On why he’s confident that QB Brian Hoyer won’t let talk about Browns QB Johnny Manziel shake him: “Because he’s tough. He’s been through a lot. Nothing’s ever been handed to him, going to back to even his time at Michigan State, being undrafted and going to New England. Then, when he came here was third. I think he trusted his…was very confident in himself. He knows when he’s out there and given the opportunity that he’s going to be successful. I just think he’s very resilient, as he’s proven, and that physical and mental toughness. How he responded to the injury. Like I told this before, he was in the building virtually every day from the day I walked in getting hired to the start of training camp.”



On if he thinks there is any chance Tampa Bay starts Buccaneers QB Josh McCown instead of Buccaneers QB Mike Glennon: “We have good tape on both that we’ve watched – subtle differences in style. Glennon’s more of a drop-back, in the pocket type guy. Whereas, there’s a little bit more mobility with the other guy. Either one that plays, I don’t think they’re dramatically going to change their system. It’s not like you’re going from a guy that would give you a lot of zone-read and a lot of different types of plays. I think their playbook stays the same. They just might emphasize some different things, and we would have to account for the quarterback being a little bit more mobile.”



On what has happened to the Manziel package: “It’s discussed each week, and we get reps of it, as well. He gets in there. When he goes in there the plays are more tailored to his skill set. Those are available, but it’s something that the offensive staff, mainly (Browns offensive coordinator) Kyle (Shanahan), will evaluate each week. We’ll rep it. Sometimes, you feel it’s something you want to go to that can cause some problems, and we can generate some yards and some points. Other weeks, you don’t. It’s just been a week-to-week decision where we’ve decided not to use it.”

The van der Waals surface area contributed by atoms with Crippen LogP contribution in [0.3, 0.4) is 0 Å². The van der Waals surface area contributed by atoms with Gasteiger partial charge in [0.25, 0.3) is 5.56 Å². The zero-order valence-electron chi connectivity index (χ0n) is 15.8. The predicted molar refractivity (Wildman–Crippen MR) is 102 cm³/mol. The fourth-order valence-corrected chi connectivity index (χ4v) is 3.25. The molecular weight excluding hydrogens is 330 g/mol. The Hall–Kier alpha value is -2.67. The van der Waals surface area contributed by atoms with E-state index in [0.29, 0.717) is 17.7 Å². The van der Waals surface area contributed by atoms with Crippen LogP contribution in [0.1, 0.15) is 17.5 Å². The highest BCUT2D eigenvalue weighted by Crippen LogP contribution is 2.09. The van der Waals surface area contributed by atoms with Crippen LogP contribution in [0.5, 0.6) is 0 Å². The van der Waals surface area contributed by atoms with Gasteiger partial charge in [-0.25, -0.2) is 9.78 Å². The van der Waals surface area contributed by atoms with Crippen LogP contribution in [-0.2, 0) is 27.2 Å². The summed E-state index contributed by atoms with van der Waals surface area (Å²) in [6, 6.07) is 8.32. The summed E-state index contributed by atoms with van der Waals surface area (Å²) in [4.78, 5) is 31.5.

On Manziel going off script when running the scout team: “Those plays aren’t necessarily scripted, plus when you’re playing a string of quarterbacks of (Titans QB Jake) Locker, (Steelers QB Ben) Roethlisberger, (Jaguars QB Blake) Bortles, (Raiders QB Derek) Carr – all guys that can move and can freelance and make plays, that can make a guy miss in the pocket and then get out and extend the play – that’s good for us in practice. It hard to…You try to even script that. You write in on the practice card, ‘QB Scramble.’ Sometimes, he’ll just do it. He’ll do it naturally. He’ll jump in there on the two-minute drill and look to make plays. To me, that’s all positive stuff. This week, Glennon’s not…he’s mobile, but he’s not a get out of the pocket type guy. Johnny has enough sense to know that it’s not about winning the down. It’s about giving the defense the best look. When it’s ideal – him and (Browns QB) Connor (Shaw) both have mobility – it’s helpful for us defensively to have to defend those extended plays.”



On if using a Manziel package for a few plays would disrupt the flow of Hoyer and the offense: “This just goes back to what we talked about in the very beginning when the season started. That’s what you weight each week. Do you risk the disruption? What are the positives? What are the negatives? You’re always looking at the balance sheet with that.”